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Elizabethan Christmas Anthems


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Although Richard Wistreich and John Potter have serious academic track records (as Dean of Research and Enterprise at the Royal Northen College of Music, and Reader Emeritus at the University of York, respectively) their music has tended to take them out of the mainstream (and sometimes into trouble). The Red Byrd philosophy evolved at the time of their first release on the ill-fated Factory ... Read more in Amazon's Red Byrd Store

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Product details

  • Orchestra: Red Byrd, Rose Consort of Viols
  • Composer: Orlando Gibbons, William Byrd, Thomas Tomkins, Martin Peerson
  • Audio CD (31 Dec 1993)
  • Number of Discs: 1
  • Label: Amon Ra
  • ASIN: B000027PRK
  • Other Editions: MP3 Download
  • Average Customer Review: 5.0 out of 5 stars  See all reviews (2 customer reviews)
  • Amazon Bestsellers Rank: 107,418 in Music (See Top 100 in Music)

Product Description

This disc from Red Byrd and the Rose Consort of Viols intends to re-create the sort of domestic music-making that might have taken place in the early 17th century. It was recorded, in 1989, in the domestic situation of Forde Abbey in Dorset. The texts of the songs and anthems tell the Christmas story, and instrumental pieces have been interspersed amongst the vocal numbers. A number of Red Byrd's recordings from this period experiment with period pronunciation of the text.. On this disc the singers of Red Byrd adopt, with varying degrees of success, a rather West Country 'mummerset' accent, perhaps inspired by the location of the recording venue. This is most pronounced in the opening item, This is the Record of John, where the tenor soloist on this track John Potter's accent, combined with the rather flowing tempo, means that this interpretation is worlds away from the slow reverence of a church performance, and that is presumably what was intended. Whilst you may not always like the decisions taken by the performers, the results are nothing if not refreshing. Tomkins's Sing unto God, sets verses from Psalm 68 in quite a dramatic style. The solo bass part - presumably Richard Wistreich - is quite wide-ranging and challenges Wistreich at both ends of his range. Amongst these verse anthems are distributed a number of lovely consort songs such as the anonymous Sweet was the song the virgin sung and Byrd's Lullaby. Their texts reflect the general theme of the disc. The instrumental numbers are less directly relevant, but provide a lovely contrast to the vocal items especially when given in lively and appealing performances as here.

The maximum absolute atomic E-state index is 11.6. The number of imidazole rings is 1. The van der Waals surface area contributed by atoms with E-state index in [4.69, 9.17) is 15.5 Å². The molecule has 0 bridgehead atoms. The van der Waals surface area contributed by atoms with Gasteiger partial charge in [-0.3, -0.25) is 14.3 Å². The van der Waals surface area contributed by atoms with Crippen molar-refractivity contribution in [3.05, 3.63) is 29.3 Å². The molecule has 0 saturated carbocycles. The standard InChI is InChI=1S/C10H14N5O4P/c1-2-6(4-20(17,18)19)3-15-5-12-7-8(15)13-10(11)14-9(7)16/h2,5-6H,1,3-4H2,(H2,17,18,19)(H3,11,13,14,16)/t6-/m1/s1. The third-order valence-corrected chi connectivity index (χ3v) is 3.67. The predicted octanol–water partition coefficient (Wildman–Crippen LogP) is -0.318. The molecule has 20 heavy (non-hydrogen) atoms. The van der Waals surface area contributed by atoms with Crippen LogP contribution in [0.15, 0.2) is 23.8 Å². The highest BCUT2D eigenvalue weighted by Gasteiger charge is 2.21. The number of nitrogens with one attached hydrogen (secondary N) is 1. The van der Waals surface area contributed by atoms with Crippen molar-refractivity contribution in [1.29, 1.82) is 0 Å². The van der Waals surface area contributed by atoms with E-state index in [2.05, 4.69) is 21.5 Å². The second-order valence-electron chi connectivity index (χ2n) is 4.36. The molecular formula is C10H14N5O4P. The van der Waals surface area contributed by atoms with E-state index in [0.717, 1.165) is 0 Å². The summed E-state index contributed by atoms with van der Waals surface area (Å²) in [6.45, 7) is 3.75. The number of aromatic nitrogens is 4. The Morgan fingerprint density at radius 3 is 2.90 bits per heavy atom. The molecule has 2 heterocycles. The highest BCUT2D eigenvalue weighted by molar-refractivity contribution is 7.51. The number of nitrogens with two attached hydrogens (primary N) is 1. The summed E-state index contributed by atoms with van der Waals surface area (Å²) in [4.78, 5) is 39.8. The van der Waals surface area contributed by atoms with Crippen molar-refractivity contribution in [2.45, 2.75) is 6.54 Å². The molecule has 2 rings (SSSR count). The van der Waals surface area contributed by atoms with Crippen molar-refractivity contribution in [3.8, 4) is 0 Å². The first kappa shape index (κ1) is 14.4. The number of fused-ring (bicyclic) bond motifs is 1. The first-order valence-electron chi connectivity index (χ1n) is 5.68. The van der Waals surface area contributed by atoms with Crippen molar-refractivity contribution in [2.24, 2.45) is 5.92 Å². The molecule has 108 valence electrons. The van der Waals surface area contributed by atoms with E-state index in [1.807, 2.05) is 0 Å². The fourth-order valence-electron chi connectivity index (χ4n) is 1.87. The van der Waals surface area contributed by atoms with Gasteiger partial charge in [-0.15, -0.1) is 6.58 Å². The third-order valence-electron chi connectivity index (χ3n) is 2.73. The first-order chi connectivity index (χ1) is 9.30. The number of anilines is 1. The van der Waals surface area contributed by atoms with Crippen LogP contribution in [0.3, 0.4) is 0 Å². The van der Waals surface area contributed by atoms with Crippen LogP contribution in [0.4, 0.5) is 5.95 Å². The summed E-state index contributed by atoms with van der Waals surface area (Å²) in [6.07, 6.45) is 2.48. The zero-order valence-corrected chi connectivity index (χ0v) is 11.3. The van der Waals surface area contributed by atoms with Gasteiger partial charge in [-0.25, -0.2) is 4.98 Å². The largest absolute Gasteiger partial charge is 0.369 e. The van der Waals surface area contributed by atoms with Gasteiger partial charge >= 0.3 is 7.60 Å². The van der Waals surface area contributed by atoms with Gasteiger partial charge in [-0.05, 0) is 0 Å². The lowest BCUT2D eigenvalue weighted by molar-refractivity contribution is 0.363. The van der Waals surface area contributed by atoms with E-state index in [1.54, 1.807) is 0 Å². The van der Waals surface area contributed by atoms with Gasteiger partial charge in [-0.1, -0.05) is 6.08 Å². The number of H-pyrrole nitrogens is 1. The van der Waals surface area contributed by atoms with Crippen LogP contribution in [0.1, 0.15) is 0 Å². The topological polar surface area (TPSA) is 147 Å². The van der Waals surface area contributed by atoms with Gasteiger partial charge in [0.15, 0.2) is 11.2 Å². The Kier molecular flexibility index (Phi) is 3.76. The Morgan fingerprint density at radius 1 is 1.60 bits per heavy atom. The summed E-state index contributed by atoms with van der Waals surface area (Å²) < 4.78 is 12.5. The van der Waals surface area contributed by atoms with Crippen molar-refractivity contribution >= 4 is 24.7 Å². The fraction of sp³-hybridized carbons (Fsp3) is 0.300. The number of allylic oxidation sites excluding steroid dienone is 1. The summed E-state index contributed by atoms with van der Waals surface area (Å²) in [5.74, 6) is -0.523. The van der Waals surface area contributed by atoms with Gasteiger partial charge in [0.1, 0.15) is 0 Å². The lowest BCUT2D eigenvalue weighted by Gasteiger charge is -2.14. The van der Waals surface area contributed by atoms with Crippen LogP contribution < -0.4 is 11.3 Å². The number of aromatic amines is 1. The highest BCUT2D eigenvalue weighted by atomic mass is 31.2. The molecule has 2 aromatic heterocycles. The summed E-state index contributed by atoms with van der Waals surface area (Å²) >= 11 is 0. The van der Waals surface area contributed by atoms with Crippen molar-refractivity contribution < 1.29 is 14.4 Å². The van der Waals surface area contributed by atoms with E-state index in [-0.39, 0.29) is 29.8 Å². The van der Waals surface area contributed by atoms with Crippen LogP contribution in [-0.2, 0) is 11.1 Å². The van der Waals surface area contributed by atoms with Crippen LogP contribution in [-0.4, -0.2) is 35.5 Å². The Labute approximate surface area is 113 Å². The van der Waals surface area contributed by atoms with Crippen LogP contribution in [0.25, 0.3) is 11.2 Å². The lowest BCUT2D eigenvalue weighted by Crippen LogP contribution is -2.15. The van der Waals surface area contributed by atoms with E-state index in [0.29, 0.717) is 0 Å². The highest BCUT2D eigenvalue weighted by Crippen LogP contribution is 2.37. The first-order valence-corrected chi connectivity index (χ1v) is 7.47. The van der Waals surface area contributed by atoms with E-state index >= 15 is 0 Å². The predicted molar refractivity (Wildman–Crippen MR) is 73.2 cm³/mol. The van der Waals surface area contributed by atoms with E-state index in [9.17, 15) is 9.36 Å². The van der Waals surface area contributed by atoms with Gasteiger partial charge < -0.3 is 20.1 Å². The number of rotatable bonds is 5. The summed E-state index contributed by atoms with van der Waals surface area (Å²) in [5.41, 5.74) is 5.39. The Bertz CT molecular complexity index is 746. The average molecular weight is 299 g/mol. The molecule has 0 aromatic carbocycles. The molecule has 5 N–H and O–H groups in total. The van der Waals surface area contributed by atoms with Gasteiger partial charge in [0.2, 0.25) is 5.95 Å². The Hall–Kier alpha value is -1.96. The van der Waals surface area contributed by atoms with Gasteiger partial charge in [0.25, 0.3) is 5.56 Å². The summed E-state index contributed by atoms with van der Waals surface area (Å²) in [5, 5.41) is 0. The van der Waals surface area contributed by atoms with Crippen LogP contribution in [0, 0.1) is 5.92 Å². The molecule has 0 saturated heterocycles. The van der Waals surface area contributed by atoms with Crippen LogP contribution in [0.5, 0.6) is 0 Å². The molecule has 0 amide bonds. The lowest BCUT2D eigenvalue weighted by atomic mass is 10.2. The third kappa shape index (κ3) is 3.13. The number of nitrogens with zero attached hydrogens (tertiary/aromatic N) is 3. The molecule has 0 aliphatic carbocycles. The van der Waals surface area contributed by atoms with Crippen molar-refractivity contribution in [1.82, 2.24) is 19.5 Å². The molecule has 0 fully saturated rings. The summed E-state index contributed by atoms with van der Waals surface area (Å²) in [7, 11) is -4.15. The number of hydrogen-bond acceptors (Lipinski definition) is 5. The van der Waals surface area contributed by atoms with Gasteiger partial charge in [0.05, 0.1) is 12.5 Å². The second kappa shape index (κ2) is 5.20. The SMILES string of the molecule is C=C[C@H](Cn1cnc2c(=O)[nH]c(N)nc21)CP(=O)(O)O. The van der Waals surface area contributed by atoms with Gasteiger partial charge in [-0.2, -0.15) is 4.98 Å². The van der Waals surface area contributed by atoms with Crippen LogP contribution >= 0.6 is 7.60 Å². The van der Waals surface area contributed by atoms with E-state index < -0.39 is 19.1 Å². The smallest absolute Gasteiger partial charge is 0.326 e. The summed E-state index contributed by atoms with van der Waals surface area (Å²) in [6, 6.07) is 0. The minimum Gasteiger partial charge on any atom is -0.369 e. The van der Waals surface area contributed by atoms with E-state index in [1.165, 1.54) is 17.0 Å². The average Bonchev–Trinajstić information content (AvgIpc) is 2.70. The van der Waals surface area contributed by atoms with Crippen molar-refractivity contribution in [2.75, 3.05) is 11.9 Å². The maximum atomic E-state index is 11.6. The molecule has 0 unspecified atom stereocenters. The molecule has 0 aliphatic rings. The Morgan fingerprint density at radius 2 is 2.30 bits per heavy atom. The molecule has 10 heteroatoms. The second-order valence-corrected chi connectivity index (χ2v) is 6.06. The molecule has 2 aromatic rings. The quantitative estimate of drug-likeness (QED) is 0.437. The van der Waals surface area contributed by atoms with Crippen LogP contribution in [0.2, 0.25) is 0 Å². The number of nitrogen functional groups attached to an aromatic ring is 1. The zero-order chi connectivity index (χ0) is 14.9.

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Most Helpful Customer Reviews

2 of 2 people found the following review helpful By Julian Hughes TOP 1000 REVIEWER on 26 April 2014
Format: Audio CD Verified Purchase
I have several CDs featuring Red Byrd and The Rose Consort of Viols and absolutely love their vitality and excellence and the refreshing interpretations. On this CD the performances are suitably matched by a superbly vivid recording. A CD that is not just for Christmas (to coin a phrase).
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By Stephen Midgley TOP 500 REVIEWER on 22 Dec 2014
Format: Audio CD Verified Purchase
This programme of Elizabethan verse anthems and viol consort pieces was recorded in 1989, but still sounds just as fresh and spirited as it did then. The title is a bit misleading, because most of the music is only vaguely related to Christmas if at all, but don't be put off because the choice of pieces is splendid and the performances, by the Red Byrd vocal ensemble and the Rose Consort of Viols, are exquisite.